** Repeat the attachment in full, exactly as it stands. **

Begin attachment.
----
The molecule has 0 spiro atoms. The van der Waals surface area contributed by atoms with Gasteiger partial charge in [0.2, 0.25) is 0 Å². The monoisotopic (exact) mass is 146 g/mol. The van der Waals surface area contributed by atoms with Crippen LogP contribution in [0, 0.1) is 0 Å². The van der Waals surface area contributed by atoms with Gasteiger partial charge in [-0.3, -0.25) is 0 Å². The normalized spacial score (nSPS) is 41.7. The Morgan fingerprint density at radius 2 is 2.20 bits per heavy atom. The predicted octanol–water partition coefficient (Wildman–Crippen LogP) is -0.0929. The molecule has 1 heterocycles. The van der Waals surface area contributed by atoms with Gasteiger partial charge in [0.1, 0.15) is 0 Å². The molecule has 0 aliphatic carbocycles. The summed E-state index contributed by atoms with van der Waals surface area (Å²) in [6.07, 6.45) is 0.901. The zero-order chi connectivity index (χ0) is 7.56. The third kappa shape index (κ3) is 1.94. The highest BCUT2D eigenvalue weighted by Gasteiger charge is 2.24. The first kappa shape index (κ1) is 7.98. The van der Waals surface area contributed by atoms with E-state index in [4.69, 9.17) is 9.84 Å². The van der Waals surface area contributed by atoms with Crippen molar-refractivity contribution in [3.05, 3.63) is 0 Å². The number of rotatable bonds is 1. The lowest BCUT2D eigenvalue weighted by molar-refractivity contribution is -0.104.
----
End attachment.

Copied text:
The molecule has 0 spiro atoms. The van der Waals surface area contributed by atoms with Gasteiger partial charge in [0.2, 0.25) is 0 Å². The monoisotopic (exact) mass is 146 g/mol. The van der Waals surface area contributed by atoms with Crippen LogP contribution in [0, 0.1) is 0 Å². The van der Waals surface area contributed by atoms with Gasteiger partial charge in [-0.3, -0.25) is 0 Å². The normalized spacial score (nSPS) is 41.7. The Morgan fingerprint density at radius 2 is 2.20 bits per heavy atom. The predicted octanol–water partition coefficient (Wildman–Crippen LogP) is -0.0929. The molecule has 1 heterocycles. The van der Waals surface area contributed by atoms with Gasteiger partial charge in [0.1, 0.15) is 0 Å². The molecule has 0 aliphatic carbocycles. The summed E-state index contributed by atoms with van der Waals surface area (Å²) in [6.07, 6.45) is 0.901. The zero-order chi connectivity index (χ0) is 7.56. The third kappa shape index (κ3) is 1.94. The highest BCUT2D eigenvalue weighted by Gasteiger charge is 2.24. The first kappa shape index (κ1) is 7.98. The van der Waals surface area contributed by atoms with E-state index in [4.69, 9.17) is 9.84 Å². The van der Waals surface area contributed by atoms with Crippen molar-refractivity contribution in [3.05, 3.63) is 0 Å². The number of rotatable bonds is 1. The lowest BCUT2D eigenvalue weighted by molar-refractivity contribution is -0.104.